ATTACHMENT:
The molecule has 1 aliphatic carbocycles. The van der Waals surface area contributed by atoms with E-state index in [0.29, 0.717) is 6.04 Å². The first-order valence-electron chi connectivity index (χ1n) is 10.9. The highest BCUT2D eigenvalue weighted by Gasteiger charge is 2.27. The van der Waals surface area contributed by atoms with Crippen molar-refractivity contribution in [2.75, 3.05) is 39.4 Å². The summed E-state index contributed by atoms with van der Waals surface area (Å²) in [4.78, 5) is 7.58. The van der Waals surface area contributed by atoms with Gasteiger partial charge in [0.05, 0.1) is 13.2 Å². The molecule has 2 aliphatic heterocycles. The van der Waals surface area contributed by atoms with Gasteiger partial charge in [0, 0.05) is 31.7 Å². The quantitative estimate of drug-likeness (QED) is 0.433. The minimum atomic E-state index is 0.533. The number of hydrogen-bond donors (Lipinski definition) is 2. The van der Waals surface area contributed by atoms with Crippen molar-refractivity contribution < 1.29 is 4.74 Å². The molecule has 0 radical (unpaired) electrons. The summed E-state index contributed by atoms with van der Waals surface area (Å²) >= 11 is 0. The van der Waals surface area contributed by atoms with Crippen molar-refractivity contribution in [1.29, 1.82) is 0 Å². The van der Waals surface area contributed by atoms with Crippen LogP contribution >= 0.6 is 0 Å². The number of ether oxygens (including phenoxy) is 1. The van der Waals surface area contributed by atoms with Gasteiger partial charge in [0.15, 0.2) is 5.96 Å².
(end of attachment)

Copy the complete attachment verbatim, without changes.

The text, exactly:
The molecule has 1 aliphatic carbocycles. The van der Waals surface area contributed by atoms with E-state index in [0.29, 0.717) is 6.04 Å². The first-order valence-electron chi connectivity index (χ1n) is 10.9. The highest BCUT2D eigenvalue weighted by Gasteiger charge is 2.27. The van der Waals surface area contributed by atoms with Crippen molar-refractivity contribution in [2.75, 3.05) is 39.4 Å². The summed E-state index contributed by atoms with van der Waals surface area (Å²) in [4.78, 5) is 7.58. The van der Waals surface area contributed by atoms with Gasteiger partial charge in [0.05, 0.1) is 13.2 Å². The molecule has 2 aliphatic heterocycles. The van der Waals surface area contributed by atoms with Gasteiger partial charge in [0, 0.05) is 31.7 Å². The quantitative estimate of drug-likeness (QED) is 0.433. The minimum atomic E-state index is 0.533. The number of hydrogen-bond donors (Lipinski definition) is 2. The van der Waals surface area contributed by atoms with Crippen molar-refractivity contribution < 1.29 is 4.74 Å². The molecule has 0 radical (unpaired) electrons. The summed E-state index contributed by atoms with van der Waals surface area (Å²) >= 11 is 0. The van der Waals surface area contributed by atoms with Crippen molar-refractivity contribution in [1.29, 1.82) is 0 Å². The van der Waals surface area contributed by atoms with Crippen LogP contribution >= 0.6 is 0 Å². The number of ether oxygens (including phenoxy) is 1. The van der Waals surface area contributed by atoms with Gasteiger partial charge in [0.15, 0.2) is 5.96 Å².